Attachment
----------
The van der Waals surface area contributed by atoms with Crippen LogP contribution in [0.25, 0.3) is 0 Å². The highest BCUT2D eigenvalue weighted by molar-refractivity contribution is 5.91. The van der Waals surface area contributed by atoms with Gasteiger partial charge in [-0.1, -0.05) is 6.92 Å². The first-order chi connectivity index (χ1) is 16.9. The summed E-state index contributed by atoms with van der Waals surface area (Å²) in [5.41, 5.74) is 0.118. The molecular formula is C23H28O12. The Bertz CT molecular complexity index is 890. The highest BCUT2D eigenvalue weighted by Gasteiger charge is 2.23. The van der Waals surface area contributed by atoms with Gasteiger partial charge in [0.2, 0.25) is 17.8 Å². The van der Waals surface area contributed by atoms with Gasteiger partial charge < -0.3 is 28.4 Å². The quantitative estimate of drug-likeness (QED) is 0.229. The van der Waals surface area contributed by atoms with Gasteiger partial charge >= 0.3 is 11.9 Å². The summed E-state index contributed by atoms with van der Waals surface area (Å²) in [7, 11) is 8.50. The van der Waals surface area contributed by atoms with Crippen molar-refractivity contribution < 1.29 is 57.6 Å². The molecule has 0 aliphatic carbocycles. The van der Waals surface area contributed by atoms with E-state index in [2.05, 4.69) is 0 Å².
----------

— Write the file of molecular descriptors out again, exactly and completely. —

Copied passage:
The van der Waals surface area contributed by atoms with Crippen LogP contribution in [0.25, 0.3) is 0 Å². The highest BCUT2D eigenvalue weighted by molar-refractivity contribution is 5.91. The van der Waals surface area contributed by atoms with Gasteiger partial charge in [-0.1, -0.05) is 6.92 Å². The first-order chi connectivity index (χ1) is 16.9. The summed E-state index contributed by atoms with van der Waals surface area (Å²) in [5.41, 5.74) is 0.118. The molecular formula is C23H28O12. The Bertz CT molecular complexity index is 890. The highest BCUT2D eigenvalue weighted by Gasteiger charge is 2.23. The van der Waals surface area contributed by atoms with Gasteiger partial charge in [0.2, 0.25) is 17.8 Å². The van der Waals surface area contributed by atoms with Gasteiger partial charge < -0.3 is 28.4 Å². The quantitative estimate of drug-likeness (QED) is 0.229. The van der Waals surface area contributed by atoms with Gasteiger partial charge >= 0.3 is 11.9 Å². The summed E-state index contributed by atoms with van der Waals surface area (Å²) in [7, 11) is 8.50. The van der Waals surface area contributed by atoms with Crippen molar-refractivity contribution < 1.29 is 57.6 Å². The molecule has 0 aliphatic carbocycles. The van der Waals surface area contributed by atoms with E-state index in [2.05, 4.69) is 0 Å².